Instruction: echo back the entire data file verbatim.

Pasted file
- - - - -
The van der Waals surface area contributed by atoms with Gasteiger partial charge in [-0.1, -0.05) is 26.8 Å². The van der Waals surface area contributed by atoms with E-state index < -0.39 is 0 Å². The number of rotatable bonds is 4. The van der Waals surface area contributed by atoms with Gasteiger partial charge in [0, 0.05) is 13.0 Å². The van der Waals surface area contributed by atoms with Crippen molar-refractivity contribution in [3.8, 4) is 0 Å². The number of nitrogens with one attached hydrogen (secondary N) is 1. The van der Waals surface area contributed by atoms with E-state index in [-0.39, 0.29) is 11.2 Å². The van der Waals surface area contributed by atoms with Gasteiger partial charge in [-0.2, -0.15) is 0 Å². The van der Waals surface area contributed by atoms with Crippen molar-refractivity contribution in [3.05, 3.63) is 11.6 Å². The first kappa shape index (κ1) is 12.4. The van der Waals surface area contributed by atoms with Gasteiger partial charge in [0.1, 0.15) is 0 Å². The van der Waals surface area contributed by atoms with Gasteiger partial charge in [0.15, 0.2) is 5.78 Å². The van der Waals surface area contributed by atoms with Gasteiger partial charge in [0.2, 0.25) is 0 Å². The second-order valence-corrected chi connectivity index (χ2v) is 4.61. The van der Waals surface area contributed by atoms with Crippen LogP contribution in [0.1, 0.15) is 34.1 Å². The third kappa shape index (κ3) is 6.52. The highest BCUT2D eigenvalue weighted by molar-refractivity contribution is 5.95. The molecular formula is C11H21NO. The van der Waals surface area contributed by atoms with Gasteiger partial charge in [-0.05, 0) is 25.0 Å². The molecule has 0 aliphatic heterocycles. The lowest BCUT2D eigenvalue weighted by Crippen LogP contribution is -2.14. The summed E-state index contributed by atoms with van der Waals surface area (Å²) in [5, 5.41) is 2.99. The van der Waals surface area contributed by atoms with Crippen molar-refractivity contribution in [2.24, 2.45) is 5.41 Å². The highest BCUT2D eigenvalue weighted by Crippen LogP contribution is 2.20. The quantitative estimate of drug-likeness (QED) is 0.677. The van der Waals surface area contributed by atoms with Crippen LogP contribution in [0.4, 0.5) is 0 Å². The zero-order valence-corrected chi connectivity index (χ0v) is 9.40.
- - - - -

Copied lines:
The van der Waals surface area contributed by atoms with Gasteiger partial charge in [-0.1, -0.05) is 26.8 Å². The van der Waals surface area contributed by atoms with E-state index < -0.39 is 0 Å². The number of rotatable bonds is 4. The van der Waals surface area contributed by atoms with Gasteiger partial charge in [0, 0.05) is 13.0 Å². The van der Waals surface area contributed by atoms with Crippen molar-refractivity contribution in [3.8, 4) is 0 Å². The number of nitrogens with one attached hydrogen (secondary N) is 1. The van der Waals surface area contributed by atoms with E-state index in [-0.39, 0.29) is 11.2 Å². The van der Waals surface area contributed by atoms with Gasteiger partial charge in [-0.2, -0.15) is 0 Å². The van der Waals surface area contributed by atoms with Crippen molar-refractivity contribution in [3.05, 3.63) is 11.6 Å². The first kappa shape index (κ1) is 12.4. The van der Waals surface area contributed by atoms with Gasteiger partial charge in [0.1, 0.15) is 0 Å². The van der Waals surface area contributed by atoms with Gasteiger partial charge in [0.15, 0.2) is 5.78 Å². The van der Waals surface area contributed by atoms with Gasteiger partial charge in [0.2, 0.25) is 0 Å². The second-order valence-corrected chi connectivity index (χ2v) is 4.61. The van der Waals surface area contributed by atoms with Crippen LogP contribution in [0.1, 0.15) is 34.1 Å². The third kappa shape index (κ3) is 6.52. The highest BCUT2D eigenvalue weighted by molar-refractivity contribution is 5.95. The molecular formula is C11H21NO. The van der Waals surface area contributed by atoms with Gasteiger partial charge in [-0.05, 0) is 25.0 Å². The molecule has 0 aliphatic heterocycles. The lowest BCUT2D eigenvalue weighted by Crippen LogP contribution is -2.14. The summed E-state index contributed by atoms with van der Waals surface area (Å²) in [5, 5.41) is 2.99. The van der Waals surface area contributed by atoms with Crippen molar-refractivity contribution in [2.24, 2.45) is 5.41 Å². The highest BCUT2D eigenvalue weighted by Crippen LogP contribution is 2.20. The quantitative estimate of drug-likeness (QED) is 0.677. The van der Waals surface area contributed by atoms with Crippen LogP contribution in [0.4, 0.5) is 0 Å². The zero-order valence-corrected chi connectivity index (χ0v) is 9.40.